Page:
by Mike Andrew -
SGN Staff Writer
Like all devout Roman Catholics, Rick Santorum venerates the saints and attempts to model his life on their example. But there are many saints, and the one Santorum feels particularly drawn to may reveal much more about his values than Santorum wants you to know.
Santorum is known to feel a special connection with St. Josemaria Escriva, the Spanish priest who founded Opus Dei.
At the 2002 ceremony in Rome where Escriva was formally canonized by Pope John Paul II - an event Santorum, then a U.S. senator, said he attended as part of his official duties - he claimed that Escriva inspired his political agenda.
The Spanish priest, who died in 1975, still speaks to him during Senate debates about abortion, Santorum told the cardinals, bishops, abbots, and assorted Vatican officials at the ceremony. He said he hears, 'It is not true that there is opposition between being a good Catholic and serving civil society faithfully.
'Blessed Josemaria guides my way,' Santorum said.
According to the official transcript of the speech, Santorum then offered a revealing quote from Escriva:
'As long as you are making straight for your goal, head and heart intoxicated with God, why worry?'
Although Opus Dei sources told the Washington Post that Santorum is not a member, he is linked to the organization in a number of ways. He attends a Catholic church frequented by Opus Dei members, and he sent two of his sons to a school run by Opus Dei.
Among Santorum's family friends is Fr. C. John McCloskey, an Opus Dei priest. McCloskey baptized one of the Santorum children, and traveled to Rome with Santorum in 2002. Santorum's travel expenses were paid by an Opus Dei foundation.
While it is not the group of fanatic monks described by Dan Brown in The Da Vinci Code, the real Opus Dei is both less and more sinister.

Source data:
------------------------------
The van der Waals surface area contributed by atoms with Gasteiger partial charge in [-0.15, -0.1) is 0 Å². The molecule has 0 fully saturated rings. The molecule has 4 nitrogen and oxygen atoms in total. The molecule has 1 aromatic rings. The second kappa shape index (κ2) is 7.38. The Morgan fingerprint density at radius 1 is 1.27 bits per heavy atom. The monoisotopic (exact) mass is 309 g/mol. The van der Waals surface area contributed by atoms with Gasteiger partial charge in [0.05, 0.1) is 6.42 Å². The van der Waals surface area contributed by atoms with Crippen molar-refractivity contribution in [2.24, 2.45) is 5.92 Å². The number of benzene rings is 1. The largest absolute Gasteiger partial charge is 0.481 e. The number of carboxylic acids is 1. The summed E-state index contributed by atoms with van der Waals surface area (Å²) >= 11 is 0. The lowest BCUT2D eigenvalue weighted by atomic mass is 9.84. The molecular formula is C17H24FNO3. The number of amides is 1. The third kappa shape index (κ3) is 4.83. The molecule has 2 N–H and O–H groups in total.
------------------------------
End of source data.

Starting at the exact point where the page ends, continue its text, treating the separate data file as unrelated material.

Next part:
Escriva founded the group in Madrid, in 1928, hoping, he said, to help Catholics bring a priest-like level of devotion to every area of their life and work.
In 1932, a group of right-wing generals rebelled against the democratic government of Spain. Escriva escaped Madrid and fled to Burgos, which was under the control of fascist troops led by Gen. Francisco Franco.
Afterwards he consistently and publicly prayed for Franco and the right-wing Spanish government the general installed, writing Franco in 1958, 'I ask God our Lord to bestow upon your Excellency every sort [of] felicity, and impart abundant grace to carry out the grave mission entrusted to you.'
According to Monsignor Vladimir Felzmann, once Escriva's personal assistant, Escriva said on at least two occasions that 'Hitler couldn't have been such a bad person.'
'Hitler against the Jews, Hitler against the Slavs, this means Hitler against communism,' Felzmann says Escriva told him in 1967 or 1968.
Escriva also cultivated a close relationship with Gen. Augusto Pinochet, who in 1973 seized power from a democratically elected socialist government in Chile. Escriva visited Chile soon after Pinochet's coup and was warmly received.
On the other hand, Escriva had 'no respect' for the reforming Popes John XXIII and Paul VI, according to reporter María del Carmen Tapia, who knew him in Rome. She added that Escriva believed Opus Dei was 'above the church in holiness.'
While Opus Dei was - and remains - a small organization, its internal discipline and anti-communism appealed to John Paul II, who saw the defeat of the Soviet bloc as one of his own central missions.
Consequently he rushed Escriva to sainthood, despite protests from church officials including Felzmann, and testimony from former Opus Dei members who claimed that Escriva had spied on them and tapped their phones.
Catholic theologian Richard McBrien later called Escriva's elevation to sainthood 'the most blatant example of a politicized [canonization] in modern times.'
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